But before long, Esau's grief gave way to a third consequence: a murderous grudge. V41, "Esau held a grudge against Jacob because of the blessing his father had given him.He said to himself, "The days of mourning for my father are near; then I will kill my brother Jacob."" Esau 'hated' Jacob (NRSV), he had deadly murderous intent. Had Jacob or Rebekah thought far enough ahead to realize their little scheme would succeed in setting a death-trap for Jacob? Remember from last week that Esau was an expert hunter, like a William Tell when it came to archery. You don't want to get in this man's bad books! As soon as Isaac dropped over, Jacob too would be dead meat. As Rebekah herself in v45 put it succinctly, "Why should I lose both of you in one day?" Nobody was fooling themselves about this - if Esau wanted Jacob dead, he'd make it happen.

In the following chapters, we see a fourth consequence: separation, exile. For his own protection, Jacob's parents send him away to a far land to his uncle Laban, where he remains for 20 years. John MacArthur comments, "He never saw his mother after that." Rebekah would never again see her favourite son. Sin causes isolation, it drives apart and imprisons, forever undercuts and prevents true connection.

For a fifth consequence, look closely at Isaac's words when he finally is convinced and blesses Jacob with the prayer-wishes he'd been saving up for Esau. Vv27-29, "When Isaac caught the smell of his clothes, he blessed him and said, "Ah, the smell of my son is like the smell of a field that the LORD has blessed. May God give you of heaven's dew and of earth's richness-- an abundance of grain and new wine. May nations serve you and peoples bow down to you. Be lord over your brothers, and may the sons of your mother bow down to you. May those who curse you be cursed and those who bless you be blessed.""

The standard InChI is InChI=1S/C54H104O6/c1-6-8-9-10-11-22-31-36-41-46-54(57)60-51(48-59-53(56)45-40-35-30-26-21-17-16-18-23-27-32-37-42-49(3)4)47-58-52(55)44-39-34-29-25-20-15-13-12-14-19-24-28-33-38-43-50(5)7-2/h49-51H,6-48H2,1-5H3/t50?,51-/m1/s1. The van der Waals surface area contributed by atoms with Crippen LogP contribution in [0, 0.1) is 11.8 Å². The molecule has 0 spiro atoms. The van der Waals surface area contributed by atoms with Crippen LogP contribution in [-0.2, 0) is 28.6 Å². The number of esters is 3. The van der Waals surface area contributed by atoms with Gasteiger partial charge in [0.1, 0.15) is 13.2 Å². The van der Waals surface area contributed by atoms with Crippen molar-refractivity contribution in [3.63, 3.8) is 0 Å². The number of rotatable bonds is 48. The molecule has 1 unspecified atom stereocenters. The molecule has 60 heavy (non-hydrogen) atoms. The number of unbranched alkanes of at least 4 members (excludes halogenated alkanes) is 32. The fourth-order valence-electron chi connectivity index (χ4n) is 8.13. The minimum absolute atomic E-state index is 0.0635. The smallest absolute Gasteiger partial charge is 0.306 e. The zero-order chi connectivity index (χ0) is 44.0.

Isaac focussed on blessing his son with productivity and prosperity, power and prestige, and priestly protection: as if Jacob would become a sort of divine representative, mediating God's blessing to those who blessed him - as the Lord had promised similarly to Jacob's grandfather Abraham (Gen 12:3). But I can't help but wonder if that first sentence made the whole thing ring hollow for Jacob: "When Isaac caught the smell of his clothes...Ah, the smell of my son is like the smell of a field that the LORD has blessed..." The only reason Jacob smelled like that at all is because he was wearing outdoorsy Esau's clothes! This blessing had someone else's name written all over it. As if - "It's for you, but not really for you." Must have taken the shine off the whole ceremony as far as Jacob was concerned. His sin, his trickery, perverted what was meant to be a powerful and beautiful moment into a shallow misdirected ritual.


So, the twelve tribes of Israel got off to a rather sorry start. The venerable patriarch is forever recorded as a cheat, a shyster, someone who'd stoop to sort of stab his own brother in the back to get a competitive edge. Not a reputation to be proud of.

Nor do our sins give us grounds for pride. If we stop and reflect, we can look back and see a trail of painful consequences those sins have created for ourselves and others. We start to sense who completely contemptible our sinful follies are in the eyes of others and a holy God. With David the Psalmist we cry out to the Lord, "Hide Your face from my sins and blot out all my iniquity." (Ps 51:9)